This is to be expected, given that Russell T. Davies has adapted the text. This is the world of science fiction, where quite literally anything can happen.
He wrote them with a pattern. The comedies have many similarities, such as characterization, theme, plot, and language, hidden in them that one would not see without analyzing the plays.
Each comedy contains many themes. One similar one, however, is the theme of love, deceit, and fickleness. Demetrius hates Helena in the beginning of the play but ends up loving her in the end because of the love potion. The theme of people being fickle is also portrayed in Twelfth Night with the whole concept of Orisino only being in love with the idea of love itself.
As soon as he finds out that Viola is in love with him, he changes his love from Olivia to Viola. The only true romantic in this play is Viola, who stays devoted to Orisino during the whole comedy.
They quickly fall in love with each other and get married. In Twelfth Night, almost every main character used deceit.
Viola dressed as Cesario as fooled everyone. She even had Olivia fall in love with her. Feste is portrayed as a fool, but he is really quite wise. He deceives everyone and draws attention to his silliness to make him look unintelligent. He is actually a corrupter of words.
He looks and sounds stupid, but is actually observing and tells the reader more straight forward what is going on. He and Feste are very important characters for the benefit of the readers. In Much Ado About Nothing, deception is still present.
Don John tries to deceive Claudio into believing that Hero is cheating on him. One more theme that is present in the comedies is that things are not as they appear.
Throughout that play, they talk about eyes a lot. This all relates to seeing what you want to see. In Twelfth Night, seeing what you want to see is represented through Olivia. This shows that since she fell in love with Cesario, she saw him instead of seeing Sebastian, which caused her to propose to him.
Each play begins in complete confusion.
In Twelfth Night, the play begins in confusion because Viola has lost her brother and Orisino has no woman to love.
It ends all summed up with marriages as well. In Much Ado About Nothing, the comedy begins in confusion of the happy rejoicing of a war victory and complicating lovers, but ends in the happy marriage of Benedick and Beatrice and Hero and Claudio.
All three plays end in marriages. Characterization is also a similarity between comedies.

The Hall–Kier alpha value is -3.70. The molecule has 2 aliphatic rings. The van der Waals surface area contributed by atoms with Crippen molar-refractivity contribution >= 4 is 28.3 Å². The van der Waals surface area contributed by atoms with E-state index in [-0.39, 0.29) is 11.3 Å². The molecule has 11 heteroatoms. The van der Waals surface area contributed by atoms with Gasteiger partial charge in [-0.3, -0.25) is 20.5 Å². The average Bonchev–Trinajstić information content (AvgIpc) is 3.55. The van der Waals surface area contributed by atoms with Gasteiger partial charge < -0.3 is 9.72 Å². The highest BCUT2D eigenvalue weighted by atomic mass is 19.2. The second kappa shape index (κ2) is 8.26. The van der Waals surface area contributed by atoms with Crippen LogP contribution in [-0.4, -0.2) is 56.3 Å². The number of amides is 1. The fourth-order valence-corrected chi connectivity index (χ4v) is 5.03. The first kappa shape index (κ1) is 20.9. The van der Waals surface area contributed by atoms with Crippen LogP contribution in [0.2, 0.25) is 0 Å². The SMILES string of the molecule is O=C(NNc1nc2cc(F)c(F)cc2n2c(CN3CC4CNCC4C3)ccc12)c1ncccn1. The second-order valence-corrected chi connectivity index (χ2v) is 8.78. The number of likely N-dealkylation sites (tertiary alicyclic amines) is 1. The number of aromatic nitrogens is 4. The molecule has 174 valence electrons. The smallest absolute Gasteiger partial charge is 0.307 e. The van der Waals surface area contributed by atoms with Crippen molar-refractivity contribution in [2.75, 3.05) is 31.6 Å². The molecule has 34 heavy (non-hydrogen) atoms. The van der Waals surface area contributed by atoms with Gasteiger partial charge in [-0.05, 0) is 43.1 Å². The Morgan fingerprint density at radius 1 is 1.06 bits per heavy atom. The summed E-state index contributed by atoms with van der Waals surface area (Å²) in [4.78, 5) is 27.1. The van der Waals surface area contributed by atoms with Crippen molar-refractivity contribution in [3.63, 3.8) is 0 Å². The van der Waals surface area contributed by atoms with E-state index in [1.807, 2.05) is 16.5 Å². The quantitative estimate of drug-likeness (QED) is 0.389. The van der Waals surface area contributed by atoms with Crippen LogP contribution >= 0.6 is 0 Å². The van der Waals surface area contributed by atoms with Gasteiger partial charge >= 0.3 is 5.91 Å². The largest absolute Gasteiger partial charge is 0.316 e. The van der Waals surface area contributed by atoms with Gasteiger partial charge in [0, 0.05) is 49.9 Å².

Feste was a wise fool. He acted like he was completely clueless but really knew a lot about everything and was really smart.
Much like Feste, Puck was smart although he did not show it. He only showed how truly wise he was to the reader, as does Feste.
They both end the plays with their own interpretations of it. Also, throughout the play, they keep the reader in key with what is going on and how to interpret it.
They also provided a link form the lower class to the upper class in both plays. In each one, the richer or upper class talked in rhyme and stanzas.
They had a more sophisticated vocabulary. The lower class, however, talked in long, and sometimes run on, sentences. Shakespeare obviously had much in mind when he was writing his comedies.
He wrote them all around the same time period and that may be why the same themes and plot are carried throughout each of them. The comedies are a lot alike, one just has to dig to figure them out.For example, A Midsummer Night’s Dream, Twelfth Night, and Much Ado About Nothing all have much in common.
Each comedy contains many themes. One similar one, however, is . Written by William Shakespeare Directed by Willow Geer The natural beauty of our Topanga wilderness transforms once again into an enchanted forest, peopled by lovers and fairies. Comic misadventures, mistaken identities and unrequited love come together to create the Bard’s most magical romp.
The perfect experience to introduce your . Act, Scene, Line (Click to see in context) Speech text: 1. I,1, Relent, sweet Hermia: and, Lysander, yield Thy crazed title to my certain right. 2. A summary of Themes in William Shakespeare's A Midsummer Night’s Dream. Learn exactly what happened in this chapter, scene, or section of A Midsummer Night’s Dream and what it means.
Perfect for acing essays, tests, . For example, in William Shakespeare’s A Midsummer Night’s Dream, the adulesceuses, or young men in love, Demetrius and Lysander both desire the love of Hermia, who loves Lysander.
In addition to their intricate love triangle, Helena, who desires the love of Demetrius, complicates matters by being an old fling of Demetrius’ and still wanting to . A summary of Symbols in William Shakespeare's A Midsummer Night’s Dream. Learn exactly what happened in this chapter, scene, or section of A Midsummer Night’s Dream and what it means.
Perfect for acing essays, tests, .